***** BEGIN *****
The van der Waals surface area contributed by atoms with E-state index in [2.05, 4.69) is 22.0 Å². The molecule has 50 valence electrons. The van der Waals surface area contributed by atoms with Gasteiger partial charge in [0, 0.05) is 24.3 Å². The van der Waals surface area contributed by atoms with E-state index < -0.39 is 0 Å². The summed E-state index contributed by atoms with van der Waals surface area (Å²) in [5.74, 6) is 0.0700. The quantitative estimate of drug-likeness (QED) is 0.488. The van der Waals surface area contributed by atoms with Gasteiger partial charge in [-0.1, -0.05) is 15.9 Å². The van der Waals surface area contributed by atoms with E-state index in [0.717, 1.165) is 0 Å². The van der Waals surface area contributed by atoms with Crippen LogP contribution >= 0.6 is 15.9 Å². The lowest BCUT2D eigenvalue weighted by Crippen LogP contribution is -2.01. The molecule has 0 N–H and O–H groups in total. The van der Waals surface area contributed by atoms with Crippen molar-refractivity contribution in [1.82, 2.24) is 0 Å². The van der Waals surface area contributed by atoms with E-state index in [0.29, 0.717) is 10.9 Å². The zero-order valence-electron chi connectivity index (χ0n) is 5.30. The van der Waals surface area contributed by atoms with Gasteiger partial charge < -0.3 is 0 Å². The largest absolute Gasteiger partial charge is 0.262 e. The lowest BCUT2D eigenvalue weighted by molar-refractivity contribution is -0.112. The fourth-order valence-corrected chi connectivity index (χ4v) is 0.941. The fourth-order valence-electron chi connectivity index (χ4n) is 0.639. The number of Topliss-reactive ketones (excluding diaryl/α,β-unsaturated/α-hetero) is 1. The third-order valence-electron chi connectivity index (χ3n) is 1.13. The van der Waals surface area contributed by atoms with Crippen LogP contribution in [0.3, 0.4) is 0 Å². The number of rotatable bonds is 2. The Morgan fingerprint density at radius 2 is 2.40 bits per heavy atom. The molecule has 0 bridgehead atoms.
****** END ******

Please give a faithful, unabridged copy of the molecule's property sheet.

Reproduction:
The van der Waals surface area contributed by atoms with E-state index in [2.05, 4.69) is 22.0 Å². The molecule has 50 valence electrons. The van der Waals surface area contributed by atoms with Gasteiger partial charge in [0, 0.05) is 24.3 Å². The van der Waals surface area contributed by atoms with E-state index < -0.39 is 0 Å². The summed E-state index contributed by atoms with van der Waals surface area (Å²) in [5.74, 6) is 0.0700. The quantitative estimate of drug-likeness (QED) is 0.488. The van der Waals surface area contributed by atoms with Gasteiger partial charge in [-0.1, -0.05) is 15.9 Å². The van der Waals surface area contributed by atoms with E-state index in [0.717, 1.165) is 0 Å². The van der Waals surface area contributed by atoms with Crippen LogP contribution >= 0.6 is 15.9 Å². The lowest BCUT2D eigenvalue weighted by Crippen LogP contribution is -2.01. The molecule has 0 N–H and O–H groups in total. The van der Waals surface area contributed by atoms with Crippen molar-refractivity contribution in [1.82, 2.24) is 0 Å². The van der Waals surface area contributed by atoms with E-state index in [0.29, 0.717) is 10.9 Å². The zero-order valence-electron chi connectivity index (χ0n) is 5.30. The van der Waals surface area contributed by atoms with Gasteiger partial charge < -0.3 is 0 Å². The largest absolute Gasteiger partial charge is 0.262 e. The lowest BCUT2D eigenvalue weighted by molar-refractivity contribution is -0.112. The fourth-order valence-corrected chi connectivity index (χ4v) is 0.941. The fourth-order valence-electron chi connectivity index (χ4n) is 0.639. The number of Topliss-reactive ketones (excluding diaryl/α,β-unsaturated/α-hetero) is 1. The third-order valence-electron chi connectivity index (χ3n) is 1.13. The van der Waals surface area contributed by atoms with Crippen LogP contribution in [0.3, 0.4) is 0 Å². The number of rotatable bonds is 2. The Morgan fingerprint density at radius 2 is 2.40 bits per heavy atom. The molecule has 0 bridgehead atoms.